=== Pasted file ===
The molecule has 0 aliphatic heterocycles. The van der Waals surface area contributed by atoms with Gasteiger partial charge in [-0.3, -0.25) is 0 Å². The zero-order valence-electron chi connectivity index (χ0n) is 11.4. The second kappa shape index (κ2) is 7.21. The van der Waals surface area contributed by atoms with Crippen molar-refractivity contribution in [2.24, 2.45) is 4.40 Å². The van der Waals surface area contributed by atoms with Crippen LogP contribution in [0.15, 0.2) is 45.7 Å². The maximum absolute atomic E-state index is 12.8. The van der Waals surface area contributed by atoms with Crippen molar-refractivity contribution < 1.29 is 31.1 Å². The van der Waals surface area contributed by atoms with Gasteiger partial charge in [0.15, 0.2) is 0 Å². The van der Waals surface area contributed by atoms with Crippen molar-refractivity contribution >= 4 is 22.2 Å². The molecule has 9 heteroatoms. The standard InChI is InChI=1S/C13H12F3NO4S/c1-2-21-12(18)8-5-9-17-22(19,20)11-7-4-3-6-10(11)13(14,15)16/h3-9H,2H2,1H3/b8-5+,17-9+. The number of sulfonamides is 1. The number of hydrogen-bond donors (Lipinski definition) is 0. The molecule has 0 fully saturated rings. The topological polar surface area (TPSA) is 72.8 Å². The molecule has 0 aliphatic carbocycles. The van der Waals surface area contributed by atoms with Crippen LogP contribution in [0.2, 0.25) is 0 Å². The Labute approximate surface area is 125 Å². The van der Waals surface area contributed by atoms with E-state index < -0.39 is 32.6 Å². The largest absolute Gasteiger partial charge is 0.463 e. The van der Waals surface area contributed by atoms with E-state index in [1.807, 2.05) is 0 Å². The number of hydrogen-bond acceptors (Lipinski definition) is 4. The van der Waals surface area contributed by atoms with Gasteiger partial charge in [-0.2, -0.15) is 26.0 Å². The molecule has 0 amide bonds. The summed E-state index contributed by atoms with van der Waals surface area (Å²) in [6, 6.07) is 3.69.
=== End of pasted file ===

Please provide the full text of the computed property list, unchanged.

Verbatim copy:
The molecule has 0 aliphatic heterocycles. The van der Waals surface area contributed by atoms with Gasteiger partial charge in [-0.3, -0.25) is 0 Å². The zero-order valence-electron chi connectivity index (χ0n) is 11.4. The second kappa shape index (κ2) is 7.21. The van der Waals surface area contributed by atoms with Crippen molar-refractivity contribution in [2.24, 2.45) is 4.40 Å². The van der Waals surface area contributed by atoms with Crippen LogP contribution in [0.15, 0.2) is 45.7 Å². The maximum absolute atomic E-state index is 12.8. The van der Waals surface area contributed by atoms with Crippen molar-refractivity contribution < 1.29 is 31.1 Å². The van der Waals surface area contributed by atoms with Gasteiger partial charge in [0.15, 0.2) is 0 Å². The van der Waals surface area contributed by atoms with Crippen molar-refractivity contribution >= 4 is 22.2 Å². The molecule has 9 heteroatoms. The standard InChI is InChI=1S/C13H12F3NO4S/c1-2-21-12(18)8-5-9-17-22(19,20)11-7-4-3-6-10(11)13(14,15)16/h3-9H,2H2,1H3/b8-5+,17-9+. The number of sulfonamides is 1. The number of hydrogen-bond donors (Lipinski definition) is 0. The molecule has 0 fully saturated rings. The topological polar surface area (TPSA) is 72.8 Å². The molecule has 0 aliphatic carbocycles. The van der Waals surface area contributed by atoms with Crippen LogP contribution in [0.2, 0.25) is 0 Å². The Labute approximate surface area is 125 Å². The van der Waals surface area contributed by atoms with E-state index < -0.39 is 32.6 Å². The largest absolute Gasteiger partial charge is 0.463 e. The van der Waals surface area contributed by atoms with E-state index in [1.807, 2.05) is 0 Å². The number of hydrogen-bond acceptors (Lipinski definition) is 4. The van der Waals surface area contributed by atoms with Gasteiger partial charge in [-0.2, -0.15) is 26.0 Å². The molecule has 0 amide bonds. The summed E-state index contributed by atoms with van der Waals surface area (Å²) in [6, 6.07) is 3.69.